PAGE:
Defining Hybrid Warfare

By James K. Wither

Following the Russian Federation’s invasion of Crimea in March 2014, hybrid warfare ceased to be a subject studied only by military strategists and entered the wider policy domain as a significant security challenge for the West. The term hybrid warfare attempts to capture the complexity of 21st-century warfare, which involves a multiplicity of actors, blurs the traditional distinctions between types of armed conflict, and even between war and peace. Although hybrid warfare is a Western term, not Russian, all sorts of hostile Russian activities — from the covert use of special forces to election manipulation and economic coercion — have been labeled hybrid and caused growing alarm in Western security establishments. There are many definitions of hybrid warfare and these definitions continue to evolve. Defining hybrid warfare is not just an academic exercise because these definitions may determine how states perceive and respond to hybrid threats and which government agencies are involved in countering them.

Historians have used the term hybrid warfare simply to describe the concurrent use of conventional and irregular forces in the same military campaign. Peter R. Mansoor, for example, defined hybrid warfare as “conflict involving a combination of conventional military forces and irregulars (guerrillas, insurgents and terrorists), which could include both state and nonstate actors, aimed at achieving a common political purpose.” These characteristics have been typical of wars since ancient times. From a historical perspective, hybrid warfare is certainly not a new phenomenon. In the 2000s, the use of the term hybrid became a common way to describe the changing character of contemporary warfare, not least because of the increasing sophistication and lethality of violent nonstate actors and the growing potential of cyber warfare. Definitions of hybrid warfare emphasized the blending of conventional and irregular approaches across the full spectrum of conflict. Writing in 2007, Frank Hoffman defined hybrid warfare as “different modes of warfare including conventional capabilities, irregular tactics and formations, terrorist acts including indiscriminate violence and coercion, and criminal disorder, conducted by both sides and a variety of nonstate actors.” The integration of conventional and irregular methods of warfare arguably distinguished such hybrid wars from their historical forms. Traditionally, conventional and irregular operations tended to take place concurrently, but separately, and operations by irregular fighters were normally secondary to campaigns by conventional military forces. Before 2014, military analysts considered the brief war between Israel and Hezbollah in 2006 as the conflict that most fitted contemporary definitions of hybrid war. Hezbollah surprised the Israel Defense Forces with its sophisticated combination of guerrilla and conventional military tactics and weaponry as well as its effective strategic communication campaign.

Police in Ukraine stand guard near a “green men” symbol drawn by anti-Russia activists on the wall of a bank in Kyiv in 2014. Prosecutors suspect the bank was used to fund pro-Moscow activities. Green men refers to the camouflaged gunmen sent to Crimea as part of Russia’s hybrid assault. AFP/GETTY IMAGES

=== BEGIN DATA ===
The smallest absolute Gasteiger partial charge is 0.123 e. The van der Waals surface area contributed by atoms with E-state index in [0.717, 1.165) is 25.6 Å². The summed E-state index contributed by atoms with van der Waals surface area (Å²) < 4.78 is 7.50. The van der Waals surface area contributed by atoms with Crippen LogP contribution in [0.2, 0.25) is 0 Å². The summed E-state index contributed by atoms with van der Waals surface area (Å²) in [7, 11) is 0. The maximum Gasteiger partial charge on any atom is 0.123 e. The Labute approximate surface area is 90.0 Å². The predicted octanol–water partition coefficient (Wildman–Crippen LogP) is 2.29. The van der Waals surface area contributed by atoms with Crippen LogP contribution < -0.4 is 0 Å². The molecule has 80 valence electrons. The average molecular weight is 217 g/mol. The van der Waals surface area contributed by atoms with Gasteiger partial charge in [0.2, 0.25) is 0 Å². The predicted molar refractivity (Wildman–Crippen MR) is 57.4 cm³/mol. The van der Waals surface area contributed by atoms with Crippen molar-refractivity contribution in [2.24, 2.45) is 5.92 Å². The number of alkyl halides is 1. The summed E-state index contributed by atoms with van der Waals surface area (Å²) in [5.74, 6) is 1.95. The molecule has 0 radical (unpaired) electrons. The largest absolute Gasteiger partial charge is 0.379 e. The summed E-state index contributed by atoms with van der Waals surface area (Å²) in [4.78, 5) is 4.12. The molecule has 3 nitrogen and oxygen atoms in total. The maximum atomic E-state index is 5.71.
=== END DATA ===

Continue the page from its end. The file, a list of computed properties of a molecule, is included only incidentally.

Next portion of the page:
Hybrid warfare is by its very nature asymmetrical. U.S. military analysts use the term asymmetrical warfare to describe the strategies and tactics of state and nonstate opponents of the United States seeking to advance their strategic objectives despite its superior conventional military power. Asymmetrical methods of warfare, essentially pitting one’s strengths against another’s weaknesses, have always been a feature of successful strategy. Asymmetry naturally includes nonkinetic approaches that exploit the gray area between war and peace. However, the impact of emerging information technology allows state and nonstate actors to target decision-makers and the public through the globalized, networked media and the internet. This potentially widens the concept of war to include cultural, social, legal, psychological and moral dimensions where military power is less relevant.

Russia’s actions in Ukraine in 2014 created the current preoccupation with hybrid warfare. Western commentators used hybrid as the most appropriate term to describe the variety of methods employed by Russia during its annexation of Crimea and support to rebel militant groups in eastern Ukraine. Russian techniques included the traditional combination of conventional and irregular combat operations, but also the sponsorship of political protests, economic coercion, cyber operations and, in particular, an intense disinformation campaign. The 2015 edition of The Military Balance provided arguably the most comprehensive definition of the latest manifestation of hybrid warfare: “the use of military and nonmilitary tools in an integrated campaign, designed to achieve surprise, seize the initiative and gain psychological as well as physical advantages utilizing diplomatic means; sophisticated and rapid information, electronic and cyber operations; covert and occasionally overt military and intelligence action; and economic pressure.” This definition of hybrid warfare differs from those discussed earlier because it emphasizes nonmilitary methods of conflict and, in particular, information warfare that targets public perception, a key center of gravity in contemporary conflict.